Source: CFFN – Nov 11 2006
Reported By Dr Pramod Dhakal for Canada Forum for Nepal
Nov 11 2006 – Ottawa, Canada: Once again a hope has emerged for the great oranges of Pokhara Valley. This valley was extremely suited for growing great oranges because of its climatic conditions and soil properties, with due respect for other districts like Bhojpur, Dhankuta and more. However, a mysterious disease hit Nepal’s orange farming in such a fury that the oranges were essentially wiped out from the Pokhara Valley and many parts of Nepal. Nepal today relies on imported oranges to satisfy internal demands for consumption. The culprit was a disease later named as Citrus Greening Disease but it has eluded the scientists who wanted to conquer this to revive the orange farms of Nepal once again. That was until now, but today a new hope has emerged with the scientific discovery of a Nepalese agricultural scientist working in Canada.
Great citrus fruits like oranges, grapefruits, lemons, and limes are excellent source of both vitamin C and cash for Nepalese farmers. Not only they are full of fragrances, flavors and juice but they test sweet long after harvest. Their evergreen trees can be cultivated using varieties of ways, such as seed budding and grafting. However, these great trees are very susceptible to many diseases and pests. Diseases like Citrus Greening Disease, Citrus Canker, Citrus Variegated Chorosis and Tristeza are specifically bad. The Citrus Greening Disease in particular is one of the most devastating diseases causing extensive damage to citrus trees.
The dark side of these diseases is that they affect the fruit production, and consequently the harvest, but they do not show their devastating face for the first three to five years while the farmers are raising these trees with great expectations. This disease is detected after the tree bears the fruit, but by then it is too late for the farmer.
First discovered in 1968 at Pokhara, this disease has caused sharp decline in the production of citrus fruit in Nepal. Since then, Nepal has not been able to meet the internal citrus fruit demand. Nepalese government has launched many programs, namely National Citrus Development Program, Junar Development Project, Hill Fruit Development Program in the last several years to control this disease. Nevertheless, this has had little effect on the local production of the fruits.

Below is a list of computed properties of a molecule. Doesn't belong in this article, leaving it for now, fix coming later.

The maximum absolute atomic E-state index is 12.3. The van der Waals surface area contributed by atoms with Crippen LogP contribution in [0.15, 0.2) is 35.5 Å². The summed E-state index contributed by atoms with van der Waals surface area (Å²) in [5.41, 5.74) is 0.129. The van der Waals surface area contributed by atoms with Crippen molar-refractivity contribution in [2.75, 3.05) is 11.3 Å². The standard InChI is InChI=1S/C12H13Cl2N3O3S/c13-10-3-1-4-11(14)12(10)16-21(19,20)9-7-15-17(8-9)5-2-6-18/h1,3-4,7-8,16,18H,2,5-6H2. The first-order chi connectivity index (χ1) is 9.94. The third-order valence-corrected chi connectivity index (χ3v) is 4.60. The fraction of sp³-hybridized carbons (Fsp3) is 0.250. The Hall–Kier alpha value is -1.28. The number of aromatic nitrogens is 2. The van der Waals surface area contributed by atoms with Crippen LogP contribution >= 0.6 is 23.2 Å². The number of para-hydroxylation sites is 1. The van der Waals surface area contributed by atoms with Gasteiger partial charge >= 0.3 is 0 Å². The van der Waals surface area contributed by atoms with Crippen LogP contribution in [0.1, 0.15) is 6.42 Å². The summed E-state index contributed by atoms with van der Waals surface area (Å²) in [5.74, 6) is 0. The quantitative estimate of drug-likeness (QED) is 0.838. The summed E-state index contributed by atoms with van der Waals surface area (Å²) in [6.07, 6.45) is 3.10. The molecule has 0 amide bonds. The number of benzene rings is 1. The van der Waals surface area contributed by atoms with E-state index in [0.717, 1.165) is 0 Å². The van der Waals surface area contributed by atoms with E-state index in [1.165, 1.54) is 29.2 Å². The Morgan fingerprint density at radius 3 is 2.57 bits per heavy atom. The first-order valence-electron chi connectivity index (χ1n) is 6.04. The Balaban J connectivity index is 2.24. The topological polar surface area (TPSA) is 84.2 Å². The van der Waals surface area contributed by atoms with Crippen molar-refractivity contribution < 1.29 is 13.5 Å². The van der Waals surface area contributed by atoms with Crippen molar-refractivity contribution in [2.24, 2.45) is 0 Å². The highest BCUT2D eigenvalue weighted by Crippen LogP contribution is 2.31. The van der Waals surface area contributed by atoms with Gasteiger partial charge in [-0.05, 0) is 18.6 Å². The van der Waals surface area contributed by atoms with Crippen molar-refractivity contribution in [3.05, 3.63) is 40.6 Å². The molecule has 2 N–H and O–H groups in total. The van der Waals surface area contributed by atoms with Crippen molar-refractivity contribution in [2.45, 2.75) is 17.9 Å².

Although the disease first manifests itself in the form of small and lopsided fruits that remain green in shaded side even when mature, the true culprit is a Gram-negative bacterium that grows in the tissue of citrus plants and causes the tree to die. No one has been able to culture the bacteria so far, hence there is no cure. Only way to stop this disease is to replace infected trees with brand new uninfected plantlets. But the farmers already incur huge loss and can’t earn money from their mature trees.
To complicate the matter further, those “disease free” plants are grown inside a laboratory, and are expensive and unaffordable to most farmers. Also, the disease-free tree has only a 25% survival rate on the field. Clearly, this is a highly inconvenient way of cultivating citrus fruits.
A Nepalese Canadian scientist Dr. Bhaju K Tamot has come up with an alternate method, which makes it possible for an early detection of this disease. This means that the farmer can now minimize the loss on his investment, and can quickly replace the disease plants with a seedling from his stock.
The detection method of Dr. Tamot involves a molecular technique called DNA Amplification Fingerprinting which was developed in collaboration with the University of Tennessee, and funded by National Science Foundation of USA. By using this technique, the infected citrus plants can be detected at any stage by analyzing a small part of the leaf vein. Farmers can reliably and affordably get the diagnosis by simply mailing a leaf by mail to the nearest testing facility. They could keep the farms disease free by annually sampling their trees and testing. With his invention, Dr. Tamot is confident that an “orange revolution” is in the immediate horizon for Nepalese citrus farmers.
Source: Dr Bahju Tamot, University of Guelph, Ontario, Canada – 2006 Nov 11